Carter 104

Elliott Cook Carter, Jr., gone but not forgotten. He would have been 104 today.

Here's an excerpt from his gorgeous flute concerto, performed by Emmanuel Pahud and the Berlin Philharmonic:


Lisa della Casa

And Lisa della Casa, Swiss soprano and noted beauty, has died at 93. She is most closely associated with the works of Strauss and Mozart. Here she is with Wolfgang Windgassen in an uncharacteristic bit of repertory. She sounds utterly gorgeous, even in the wrong language.

Galina Vishnevskaya

The great Russian soprano Galina Vishnevskaya has died, age 86. Here she is, nearly 60 years ago, in a Rachmaninov song ("Do not grieve").

Monday, December 10, 2012

Charles Rosen



Pianist and intellectual Charles Rosen died yesterday, age 85, at Mount Sinai Hospital in NYC. That's as it should be: he was the quintessential New Yorker, and died across Central Park from the Upper West Side apartment where he lived for most of his life. It was his parents' apartment before him, and presumably he inherited it from them.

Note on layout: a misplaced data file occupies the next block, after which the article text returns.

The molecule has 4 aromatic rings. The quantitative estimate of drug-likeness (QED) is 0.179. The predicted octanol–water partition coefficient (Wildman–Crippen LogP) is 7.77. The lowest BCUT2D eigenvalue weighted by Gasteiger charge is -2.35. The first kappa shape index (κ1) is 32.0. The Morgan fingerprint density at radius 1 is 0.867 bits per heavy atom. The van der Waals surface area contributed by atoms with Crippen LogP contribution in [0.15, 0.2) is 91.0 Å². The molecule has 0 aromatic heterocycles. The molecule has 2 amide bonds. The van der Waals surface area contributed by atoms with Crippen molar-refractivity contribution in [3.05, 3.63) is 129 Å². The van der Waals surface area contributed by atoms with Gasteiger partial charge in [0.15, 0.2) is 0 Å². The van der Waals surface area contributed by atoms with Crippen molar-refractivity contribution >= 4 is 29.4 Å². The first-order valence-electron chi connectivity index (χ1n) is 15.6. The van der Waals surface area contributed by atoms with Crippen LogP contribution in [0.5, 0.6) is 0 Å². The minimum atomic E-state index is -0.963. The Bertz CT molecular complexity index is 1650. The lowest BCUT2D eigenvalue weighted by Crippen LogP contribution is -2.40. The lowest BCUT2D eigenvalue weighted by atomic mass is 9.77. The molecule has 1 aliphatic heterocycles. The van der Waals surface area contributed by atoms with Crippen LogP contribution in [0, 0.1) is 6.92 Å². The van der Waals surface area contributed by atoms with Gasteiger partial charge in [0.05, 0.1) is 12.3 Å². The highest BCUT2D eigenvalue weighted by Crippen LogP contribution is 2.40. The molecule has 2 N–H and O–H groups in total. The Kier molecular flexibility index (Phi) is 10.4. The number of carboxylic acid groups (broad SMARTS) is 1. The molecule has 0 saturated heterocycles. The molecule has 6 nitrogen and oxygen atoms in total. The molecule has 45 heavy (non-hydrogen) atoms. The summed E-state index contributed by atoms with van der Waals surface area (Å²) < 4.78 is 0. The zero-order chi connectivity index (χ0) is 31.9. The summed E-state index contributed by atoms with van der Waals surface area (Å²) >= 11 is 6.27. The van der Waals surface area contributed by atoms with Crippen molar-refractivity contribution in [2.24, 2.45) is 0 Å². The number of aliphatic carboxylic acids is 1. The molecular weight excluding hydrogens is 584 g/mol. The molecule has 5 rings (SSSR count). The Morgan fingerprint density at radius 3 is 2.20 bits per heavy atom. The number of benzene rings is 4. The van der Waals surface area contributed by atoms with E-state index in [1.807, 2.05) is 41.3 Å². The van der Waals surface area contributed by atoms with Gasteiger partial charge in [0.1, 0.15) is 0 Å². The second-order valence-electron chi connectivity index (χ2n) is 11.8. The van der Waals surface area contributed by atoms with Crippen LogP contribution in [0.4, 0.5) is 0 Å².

I have a few Rosen anecdotes, but first, the important stuff. Rosen was an extremely smart man, learned in many fields. I assume he was best known to the general public as a pianist, where he had quite a pedigree, as a student of Moriz Rosenthal, himself a Liszt and Mikuli pupil. Rosen's Ph.D., though, was in French, and he taught university-level French at MIT and Harvard.

He was a fine pianist, recording a fair amount of the core classical-era repertory and known especially for his Beethoven. For me, his most significant work as a pianist was as a champion of the music of Elliott Carter and other modernist and 20th c. composers. Among other things, he was one of four co-commissioners of Carter's Night Fantasies, an exceptionally important work in Carter's oeuvre, which Rosen recorded.

Rosen also published a number of books about music, though he said many times - once within my hearing - that he never took music classes when he was in school. Some musical scholars looked on Rosen's books with suspicion, though I believe over time they came to be more accepted with the academy. He was a tireless writer of articles on a range of subjects, many of them published the New York Review of Books.